Fifteen women who say Baylor University negligently responded to sexual assault reports can’t force the school to institute a new policy for handling similar allegations in the future because they didn’t prove intentions to reenroll, a Texas federal judge ruled Wednesday.
A Florida appeals court rejected former Miami Dolphins star Otis "O.J." McDuffie's bid for a third trial in a medical malpractice suit accusing an ex-team doctor of causing his career-ending injury, saying Wednesday that the trial judge’s evidentiary decisions were sound.
Lori Loughlin and other parents caught up in the "Varsity Blues" college admissions scandal argued Wednesday that the charges against them have no connection to Massachusetts, where the case is being tried in federal court, and should be dismissed.
A former NFL player's CBD company has received a warning letter from the U.S. Food and Drug Administration and the Federal Trade Commission for allegedly claiming the company's products can treat or cure COVID-19.
Newly surfaced Adidas internal emails are not enough to sway a New York federal judge into reviving a streetwear company’s $50 million breach of contract claim against the sportswear giant, according to a Tuesday order.
New Era Cap Co.'s "Fear of God" line of hats does not infringe a trademark held by a single-employee apparel company in the Boston area because sales of the two companies' products never overlapped in the same market, a Massachusetts federal judge said Wednesday.
USA Rugby Football Union Ltd. limped into a Delaware Chapter 11 with at least $6 million in debt late Tuesday, reporting that the global COVID-19 pandemic and a related suspension of sanctioned revenue-producing competition dropkicked its already struggling league into hopeless insolvency.
An NFL agent is suing Derrius Guice for $500,000 for fraud and breach of contract, accusing the Washington running back of refusing to pay back loans and cough up a cut of the lucrative sponsorship deals the agent negotiated on his behalf.
An ex-Jacksonville Jaguars safety who said he suffered head injuries while playing saw his suit against the NFL's management council and players' union tossed after a federal judge said he hadn't shown his retirement plan's supervisory board did anything wrong by withholding its interpretation of allegedly vague benefits language.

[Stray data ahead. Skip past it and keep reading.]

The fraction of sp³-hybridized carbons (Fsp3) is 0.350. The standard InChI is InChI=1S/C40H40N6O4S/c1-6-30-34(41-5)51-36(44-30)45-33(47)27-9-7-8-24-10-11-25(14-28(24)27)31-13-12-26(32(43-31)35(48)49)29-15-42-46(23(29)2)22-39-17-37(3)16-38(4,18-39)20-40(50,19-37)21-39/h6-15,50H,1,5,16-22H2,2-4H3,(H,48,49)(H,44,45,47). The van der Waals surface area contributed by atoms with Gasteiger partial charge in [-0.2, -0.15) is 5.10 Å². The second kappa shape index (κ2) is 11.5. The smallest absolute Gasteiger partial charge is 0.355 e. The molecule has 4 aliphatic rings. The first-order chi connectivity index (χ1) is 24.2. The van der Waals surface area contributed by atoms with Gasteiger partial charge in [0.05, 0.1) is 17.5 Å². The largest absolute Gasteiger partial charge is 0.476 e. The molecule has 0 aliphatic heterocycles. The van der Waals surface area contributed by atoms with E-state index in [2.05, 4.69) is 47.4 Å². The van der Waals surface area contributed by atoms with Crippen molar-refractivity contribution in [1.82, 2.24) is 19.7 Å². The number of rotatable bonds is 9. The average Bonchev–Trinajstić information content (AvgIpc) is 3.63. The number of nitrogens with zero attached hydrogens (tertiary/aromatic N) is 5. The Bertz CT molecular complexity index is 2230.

A Florida federal judge has transferred an insurance company’s suit seeking to avoid coverage of a radio station in a dispute over pro wrestler Hulk Hogan’s sex tape to Georgia federal court, saying it’s the proper venue because of all the witnesses living in the state.
A North Carolina federal judge on Tuesday rejected former No. 1 NBA draft pick Zion Williamson's bid to start discovery in a lawsuit seeking to get out of a marketing deal as his former agent pursues a parallel opposing lawsuit in Florida state court.
An ad agency embroiled in a bitter fight with the National Rifle Association made a move to disqualify the NRA's attorney because of family ties to the agency's CEO.
Atlantic City casinos were on a winning streak until COVID-19 crashed the party, forcing them to close their doors ahead of the typically lucrative summer season and setting the stage for an industry shakeup in the New Jersey resort town as it confronts the unprecedented health crisis.
The Houston Astros and team owner Jim Crane said a former Toronto Blue Jays pitcher's lawsuit over the team's sign-stealing scheme should be moved from California to Texas or dismissed outright, with Crane telling the court he has already been "explicitly exonerated" by Major League Baseball's investigation.